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Une Vie, a Piece of String and Other Stories   By: (1850-1893)

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A Piece of String And Other Stories

Translated by Albert M. C. McMaster, B.A. A. E. Henderson, B.A. Mme. Quesada and Others


[Illustration: "JEANNE"]



UNE VIE (The History of a Heart) I. The Home by the Sea II. Happy Days III. M. de Lamare IV. Marriage and Disillusion V. Corsica and a New Life VI. Disenchantment VII. Jeanne's Discovery VIII. Maternity IX. Death of La Baronne X. Retribution XI. The Development of Paul XII. A New Home XIII. Jeanne in Paris XIV. Light at Eventide









[Illustration: Guy de Maupassant]


A Study by Pol. Neveux

"I entered literary life as a meteor, and I shall leave it like a thunderbolt." These words of Maupassant to José Maria de Heredia on the occasion of a memorable meeting are, in spite of their morbid solemnity, not an inexact summing up of the brief career during which, for ten years, the writer, by turns undaunted and sorrowful, with the fertility of a master hand produced poetry, novels, romances and travels, only to sink prematurely into the abyss of madness and death....

In the month of April, 1880, an article appeared in the "Le Gaulois" announcing the publication of the Soirées de Médan. It was signed by a name as yet unknown: Guy de Maupassant. After a juvenile diatribe against romanticism and a passionate attack on languorous literature, the writer extolled the study of real life, and announced the publication of the new work. It was picturesque and charming. In the quiet of evening, on an island in the Seine, beneath poplars instead of the Neapolitan cypresses dear to the friends of Boccaccio, amid the continuous murmur of the valley, and no longer to the sound of the Pyrennean streams that murmured a faint accompaniment to the tales of Marguerite's cavaliers, the master and his disciples took turns in narrating some striking or pathetic episode of the war. And the issue, in collaboration, of these tales in one volume, in which the master jostled elbows with his pupils, took on the appearance of a manifesto, the tone of a challenge, or the utterance of a creed.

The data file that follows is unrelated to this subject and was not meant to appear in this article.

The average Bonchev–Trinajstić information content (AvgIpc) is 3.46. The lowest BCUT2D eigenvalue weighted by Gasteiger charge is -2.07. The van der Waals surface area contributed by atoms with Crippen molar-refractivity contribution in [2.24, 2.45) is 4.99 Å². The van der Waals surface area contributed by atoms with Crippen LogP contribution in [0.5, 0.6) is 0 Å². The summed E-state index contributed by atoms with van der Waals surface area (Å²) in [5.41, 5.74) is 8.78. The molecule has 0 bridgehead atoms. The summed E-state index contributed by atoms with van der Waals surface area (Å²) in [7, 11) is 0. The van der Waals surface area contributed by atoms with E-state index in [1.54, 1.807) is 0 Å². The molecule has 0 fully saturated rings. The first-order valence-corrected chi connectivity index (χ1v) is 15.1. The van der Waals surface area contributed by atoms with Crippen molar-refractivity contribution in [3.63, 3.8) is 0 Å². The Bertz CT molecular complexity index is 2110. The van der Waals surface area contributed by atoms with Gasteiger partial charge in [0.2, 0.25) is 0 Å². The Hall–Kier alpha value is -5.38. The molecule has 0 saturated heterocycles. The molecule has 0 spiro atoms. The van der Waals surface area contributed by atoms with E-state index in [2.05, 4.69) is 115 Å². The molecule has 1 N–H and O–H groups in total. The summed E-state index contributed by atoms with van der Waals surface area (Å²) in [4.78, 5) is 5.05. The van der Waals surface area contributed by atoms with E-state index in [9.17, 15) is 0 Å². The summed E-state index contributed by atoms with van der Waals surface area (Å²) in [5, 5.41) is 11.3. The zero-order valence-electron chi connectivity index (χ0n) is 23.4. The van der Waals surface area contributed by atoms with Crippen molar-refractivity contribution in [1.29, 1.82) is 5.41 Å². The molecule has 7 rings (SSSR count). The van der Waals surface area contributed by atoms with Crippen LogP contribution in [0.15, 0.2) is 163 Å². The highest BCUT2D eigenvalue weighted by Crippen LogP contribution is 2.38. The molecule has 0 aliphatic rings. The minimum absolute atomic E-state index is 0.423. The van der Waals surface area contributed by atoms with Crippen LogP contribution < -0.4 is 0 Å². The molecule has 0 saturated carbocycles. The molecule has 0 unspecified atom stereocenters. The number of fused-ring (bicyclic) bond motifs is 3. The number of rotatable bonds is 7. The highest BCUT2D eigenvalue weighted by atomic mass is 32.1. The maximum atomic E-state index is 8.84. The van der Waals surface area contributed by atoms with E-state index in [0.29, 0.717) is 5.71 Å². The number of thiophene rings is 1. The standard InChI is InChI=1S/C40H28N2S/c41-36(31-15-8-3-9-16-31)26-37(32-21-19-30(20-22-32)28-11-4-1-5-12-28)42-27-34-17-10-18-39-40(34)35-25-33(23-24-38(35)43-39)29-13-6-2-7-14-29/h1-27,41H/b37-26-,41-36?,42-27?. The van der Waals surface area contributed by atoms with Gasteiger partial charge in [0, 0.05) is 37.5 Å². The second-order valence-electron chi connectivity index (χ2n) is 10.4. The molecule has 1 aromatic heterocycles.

In fact, however, the beginnings had been much more simple, and they had confined themselves, beneath the trees of Médan, to deciding on a general title for the work. Zola had contributed the manuscript of the "Attaque du Moulin," and it was at Maupassant's house that the five young men gave in their contributions. Each one read his story, Maupassant being the last. When he had finished Boule de Suif, with a spontaneous impulse, with an emotion they never forgot, filled with enthusiasm at this revelation, they all rose and, without superfluous words, acclaimed him as a master.

He undertook to write the article for the Gaulois and, in coöperation with his friends, he worded it in the terms with which we are familiar, amplifying and embellishing it, yielding to an inborn taste for mystification which his youth rendered excusable. The essential point, he said, is to "unmoor" criticism.

It was unmoored. The following day Wolff wrote a polemical dissertation in the Figaro and carried away his colleagues. The volume was a brilliant success, thanks to Boule de Suif. Despite the novelty, the honesty of effort, on the part of all, no mention was made of the other stories. Relegated to the second rank, they passed without notice. From his first battle, Maupassant was master of the field in literature.

At once the entire press took him up and said what was appropriate regarding the budding celebrity. Biographers and reporters sought information concerning his life. As it was very simple and perfectly straightforward, they resorted to invention... Continue reading book >>

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